If the Christian women of today’s Cuba were to apply these standards to the letter, they would have to accept practices like these:
- The father would determine if the Cuban woman marries or not, and with whom. (Read, for example, 1 Corinthians 7:36-38).
- There would be many social limitations (in Rome, both spouses had to be free citizens, and could not be actors or foreigners. In Israel, a religious minister could not marry a divorcee, Leviticus 21:7, etc.).
If a 21st century Cuban woman wishes to be married (even as a teenager) to whomever her father wishes, regardless of her personal feelings or preferences, and she wishes to follow all those regulations, she can do so, it is her right. But if other women do not want such a thing, at least she must respect them and not condemn them.
As for the “guardianship” or power of the father, it represents the absolute authority of the patriarch who can even have a disobedient son killed (Deuteronomy 21:18-21). A typical case is Lot, who offers his virgin daughters to be raped en masse by criminals (Genesis 19:6-8). Or also Jephthah, who either sacrifices or cloisters his daughter, to fulfill a religious oath (Judges 11:31). According to our Code under discussion, these girls would be protected from this harmful action, and such parents could be — fairly — deprived of their parental responsibility for thus risking the lives of their daughters (Article 191.g).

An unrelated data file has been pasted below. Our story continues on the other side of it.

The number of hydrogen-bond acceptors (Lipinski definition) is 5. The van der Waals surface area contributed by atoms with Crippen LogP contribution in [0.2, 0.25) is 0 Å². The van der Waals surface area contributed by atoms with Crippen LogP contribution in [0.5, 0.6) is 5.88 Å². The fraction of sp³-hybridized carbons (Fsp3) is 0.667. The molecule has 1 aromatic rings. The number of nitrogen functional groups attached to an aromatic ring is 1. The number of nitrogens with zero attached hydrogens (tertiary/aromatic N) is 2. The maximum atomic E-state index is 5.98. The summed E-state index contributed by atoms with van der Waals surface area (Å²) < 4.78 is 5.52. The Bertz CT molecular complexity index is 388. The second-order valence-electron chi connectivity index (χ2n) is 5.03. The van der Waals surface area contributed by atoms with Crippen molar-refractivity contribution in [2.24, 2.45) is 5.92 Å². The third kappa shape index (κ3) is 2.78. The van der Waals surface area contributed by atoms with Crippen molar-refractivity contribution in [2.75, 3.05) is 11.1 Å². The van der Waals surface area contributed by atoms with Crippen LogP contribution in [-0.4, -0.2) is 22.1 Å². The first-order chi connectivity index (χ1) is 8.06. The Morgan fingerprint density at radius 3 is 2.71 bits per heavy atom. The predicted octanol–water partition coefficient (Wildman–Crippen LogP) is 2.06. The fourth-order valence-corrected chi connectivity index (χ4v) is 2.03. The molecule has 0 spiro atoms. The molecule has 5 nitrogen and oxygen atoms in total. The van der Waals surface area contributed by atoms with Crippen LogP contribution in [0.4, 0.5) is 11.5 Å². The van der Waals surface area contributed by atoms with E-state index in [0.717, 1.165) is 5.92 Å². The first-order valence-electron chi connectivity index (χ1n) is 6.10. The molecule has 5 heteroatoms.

I prefer to be friends with my children, not their owner, a mutual love, more than a power of mine. Also, I understand that every blow to a child is defeat for the parents.
Is there only one type of family in the Bible?
There are multiple examples of non-monogamous families in the Bible. For example, if we speak of “original design,” how can we know that polygamy is not part of it, nor is it acceptable to God, if the Lord considered reputed polygamists like Jacob, David or Solomon to be saints?
But in addition, Hagar and Ishmael constitute a single-parent family (single mother with her child, not had in a legal married) that has the Divine blessing (Genesis 17:20, 21: 16-20). Also, remember Ruth and Naomi living together, even without being blood relatives. Also the cited 1 Corinthians 7:36-38 could be interpreted in Greek as two boyfriends who never marry, but constitute a spiritual family. In the genealogy of Jesus Christ there are illegitimate unions (such as David and Uriah’s wife) that God prospers with offspring.
Thus, there is basis for some flexibility in the Scriptures themselves.
But really, the Bible was written in a superseded world, with institutions that are inapplicable today. Even modern Israel has been forced to change many archaic customs, and today accepts same-sex marriage.
Nor can our churches literally apply those familiar biblical models, decontextualized. For example, the daughters of a father who died without male descendants could only marry men from their own tribe (Numbers 36). Where are the tribal genealogies of Cuban evangelical marriages? How will they comply with rules like this?
Lastly, we must point out the levirate marriage, in which a woman who was left a widow could not marry whoever she wanted, but with the brother of the deceased, to give offspring to the deceased (Deuteronomy 25:5-6; Matthew 22:23- 28). The story of Judah taking a wife for his offspring, imposing widowhood on her until her other son grew up, ordering that she be burned, etc. (Genesis 38) represents well those pre-modern customs, which today swirl against our Family Code, which establishes love as law.